Last edited by dvjorge; 29th December 2017 at 12:47 PM.
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Old 29th December 2017, 01:06 PM   #124
dvjorge is offline dvjorge  United States
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People speak good about Dayton here :

Dayton drivers vs. ScanSpeak and Seas?

What do you think of this one ?? It responds to 4000 Hz

Dayton Audio DS215-8 8" Designer Series Woofer Speaker

Last edited by dvjorge; 29th December 2017 at 01:10 PM.
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Old 29th December 2017, 06:25 PM   #125
gfiandy is offline gfiandy  United Kingdom
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This speaker seems to have reviewed well but I have some concerns about it. The plots have been smoothed, it always a bit misleading to compair unsmoothed plots with smoothed ones. There could be short peaks in the response that we cant see and the peaks we can see might be worse for short frequecy spans

The cone break up at 1khz looks like it is resonating quite strongly, notice the disturbance in the impedance plot at the same frequency. This is indicative of resonance in the cone and thus energy storage causing poor transient response. You always get a bit of this but it seems quite high in this driver. It might sound quite musical depending on the behaviour of the resonance but it is not accurate and usually smears the image slightly. See the regions I have circled in the plots.

If it is especially cheap it might be worth putting up with these faults and designing to minimise the effects but they would be quite hard to mask in the crossover.
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Old 29th December 2017, 06:36 PM   #126
globalplayer is offline globalplayer  Germany
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Also Le is on the upper end of the spectrum for sq with this Dayton driver.
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Old 29th December 2017, 06:48 PM   #127
dvjorge is offline dvjorge  United States
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Originally Posted by gfiandy View Post
This speaker seems to have reviewed well but I have some concerns about it. The plots have been smoothed, it always a bit misleading to compair unsmoothed plots with smoothed ones. There could be short peaks in the response that we cant see and the peaks we can see might be worse for short frequecy spans

The cone break up at 1khz looks like it is resonating quite strongly, notice the disturbance in the impedance plot at the same frequency. This is indicative of resonance in the cone and thus energy storage causing poor transient response. You always get a bit of this but it seems quite high in this driver. It might sound quite musical depending on the behaviour of the resonance but it is not accurate and usually smears the image slightly. See the regions I have circled in the plots.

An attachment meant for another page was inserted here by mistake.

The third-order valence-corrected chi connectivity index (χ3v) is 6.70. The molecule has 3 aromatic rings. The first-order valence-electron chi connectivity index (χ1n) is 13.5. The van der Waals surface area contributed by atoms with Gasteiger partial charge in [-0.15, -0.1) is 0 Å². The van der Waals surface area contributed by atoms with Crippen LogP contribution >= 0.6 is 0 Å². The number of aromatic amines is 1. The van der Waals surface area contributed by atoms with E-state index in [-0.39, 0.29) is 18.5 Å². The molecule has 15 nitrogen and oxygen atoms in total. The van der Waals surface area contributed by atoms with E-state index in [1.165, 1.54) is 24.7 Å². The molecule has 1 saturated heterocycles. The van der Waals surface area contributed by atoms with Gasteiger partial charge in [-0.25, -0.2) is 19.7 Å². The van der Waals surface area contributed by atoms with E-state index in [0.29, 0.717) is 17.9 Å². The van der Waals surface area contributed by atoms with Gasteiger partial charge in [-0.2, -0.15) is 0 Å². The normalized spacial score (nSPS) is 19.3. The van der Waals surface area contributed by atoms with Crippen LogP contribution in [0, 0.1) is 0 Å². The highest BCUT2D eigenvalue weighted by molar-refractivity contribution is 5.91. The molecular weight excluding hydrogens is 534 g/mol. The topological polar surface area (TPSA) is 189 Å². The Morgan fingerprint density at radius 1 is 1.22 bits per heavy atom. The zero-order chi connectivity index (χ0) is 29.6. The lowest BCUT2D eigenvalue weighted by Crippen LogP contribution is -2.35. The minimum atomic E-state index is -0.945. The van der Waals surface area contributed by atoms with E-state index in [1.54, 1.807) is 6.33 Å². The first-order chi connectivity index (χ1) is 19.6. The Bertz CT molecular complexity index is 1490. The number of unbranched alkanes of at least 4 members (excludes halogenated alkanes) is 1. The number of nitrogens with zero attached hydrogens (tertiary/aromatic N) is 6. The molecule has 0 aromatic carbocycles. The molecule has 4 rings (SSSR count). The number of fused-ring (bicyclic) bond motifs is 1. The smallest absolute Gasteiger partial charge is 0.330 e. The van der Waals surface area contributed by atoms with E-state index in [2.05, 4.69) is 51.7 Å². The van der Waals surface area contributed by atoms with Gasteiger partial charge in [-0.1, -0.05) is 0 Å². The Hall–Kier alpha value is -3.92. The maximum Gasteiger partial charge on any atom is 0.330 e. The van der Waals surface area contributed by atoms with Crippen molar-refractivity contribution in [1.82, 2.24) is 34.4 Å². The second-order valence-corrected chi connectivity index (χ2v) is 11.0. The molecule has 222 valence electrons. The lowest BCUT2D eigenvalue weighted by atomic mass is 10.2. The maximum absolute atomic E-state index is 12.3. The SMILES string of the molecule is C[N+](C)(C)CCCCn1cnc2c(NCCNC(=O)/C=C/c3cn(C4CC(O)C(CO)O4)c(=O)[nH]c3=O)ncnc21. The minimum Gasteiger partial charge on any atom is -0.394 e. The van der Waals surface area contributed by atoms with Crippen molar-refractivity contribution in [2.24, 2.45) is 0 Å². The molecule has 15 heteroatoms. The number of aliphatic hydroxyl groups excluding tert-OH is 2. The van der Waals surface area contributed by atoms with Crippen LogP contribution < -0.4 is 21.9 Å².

If it is especially cheap it might be worth putting up with these faults and designing to minimise the effects but they would be quite hard to mask in the crossover.
The good reviews and technical data called my attention but I don't have the resources neither knowledge to judge it right. The price is half of the Scanspeak. There are other Dayton drivers with good reviews. I would like to find a woofer with a frequency response higher than 2000 Hz, no matter if the crossover be designed to less than 2000 Hz. I would like to feel safe in case a live test doesn't sound the way I like. Having a woofer with more mid-range allow to increase the crossover point and to release the tweeter in any case. Maybe it isn't necessary but the possibility is there.
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Old 29th December 2017, 07:08 PM   #128
dvjorge is offline dvjorge  United States
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This is the other option I found with Dayton. But, again, I don't know how good it may be. The price is $30.00 less than the Scanspeak.

Dayton Audio RS225P-8A 8" Reference Paper Woofer 8 Ohm

The reviews are good and I like the paper cone. This belongs to its reference line.

Last edited by dvjorge; 29th December 2017 at 07:11 PM.
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Old 29th December 2017, 07:23 PM   #129
globalplayer is offline globalplayer  Germany
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The above driver has low Qms.
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Old 29th December 2017, 08:07 PM   #130
dvjorge is offline dvjorge  United States
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The above driver has low Qms.
I understand the low Qms doesn't have the last word. Qts is more important according to some articles I read. For instance one of them says it :


Qms will tend not to make much of a difference, since the forces arising from mechanical properties o the cone and suspension will be small compared to the loading caused by a nice enclosure and by the electrical properties.

Reading this old discussion, I am still confused :

The significance of high Qms..?

Last edited by dvjorge; 29th December 2017 at 08:21 PM.